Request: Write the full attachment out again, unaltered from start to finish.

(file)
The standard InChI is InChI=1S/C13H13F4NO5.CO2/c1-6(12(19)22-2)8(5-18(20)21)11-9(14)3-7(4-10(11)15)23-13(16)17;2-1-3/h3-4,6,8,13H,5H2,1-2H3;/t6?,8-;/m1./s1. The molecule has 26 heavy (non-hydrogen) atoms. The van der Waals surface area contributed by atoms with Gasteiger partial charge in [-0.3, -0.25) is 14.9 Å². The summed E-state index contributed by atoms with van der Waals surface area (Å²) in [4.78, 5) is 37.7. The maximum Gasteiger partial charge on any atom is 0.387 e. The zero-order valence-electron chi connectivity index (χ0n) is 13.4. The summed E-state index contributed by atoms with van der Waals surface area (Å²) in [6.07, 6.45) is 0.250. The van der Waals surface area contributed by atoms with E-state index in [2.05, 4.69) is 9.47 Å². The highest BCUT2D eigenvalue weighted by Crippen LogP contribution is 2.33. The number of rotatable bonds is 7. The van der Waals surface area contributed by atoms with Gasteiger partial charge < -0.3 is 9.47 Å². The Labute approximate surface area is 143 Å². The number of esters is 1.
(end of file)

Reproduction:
The standard InChI is InChI=1S/C13H13F4NO5.CO2/c1-6(12(19)22-2)8(5-18(20)21)11-9(14)3-7(4-10(11)15)23-13(16)17;2-1-3/h3-4,6,8,13H,5H2,1-2H3;/t6?,8-;/m1./s1. The molecule has 26 heavy (non-hydrogen) atoms. The van der Waals surface area contributed by atoms with Gasteiger partial charge in [-0.3, -0.25) is 14.9 Å². The summed E-state index contributed by atoms with van der Waals surface area (Å²) in [4.78, 5) is 37.7. The maximum Gasteiger partial charge on any atom is 0.387 e. The zero-order valence-electron chi connectivity index (χ0n) is 13.4. The summed E-state index contributed by atoms with van der Waals surface area (Å²) in [6.07, 6.45) is 0.250. The van der Waals surface area contributed by atoms with E-state index in [2.05, 4.69) is 9.47 Å². The highest BCUT2D eigenvalue weighted by Crippen LogP contribution is 2.33. The number of rotatable bonds is 7. The van der Waals surface area contributed by atoms with Gasteiger partial charge < -0.3 is 9.47 Å². The Labute approximate surface area is 143 Å². The number of esters is 1.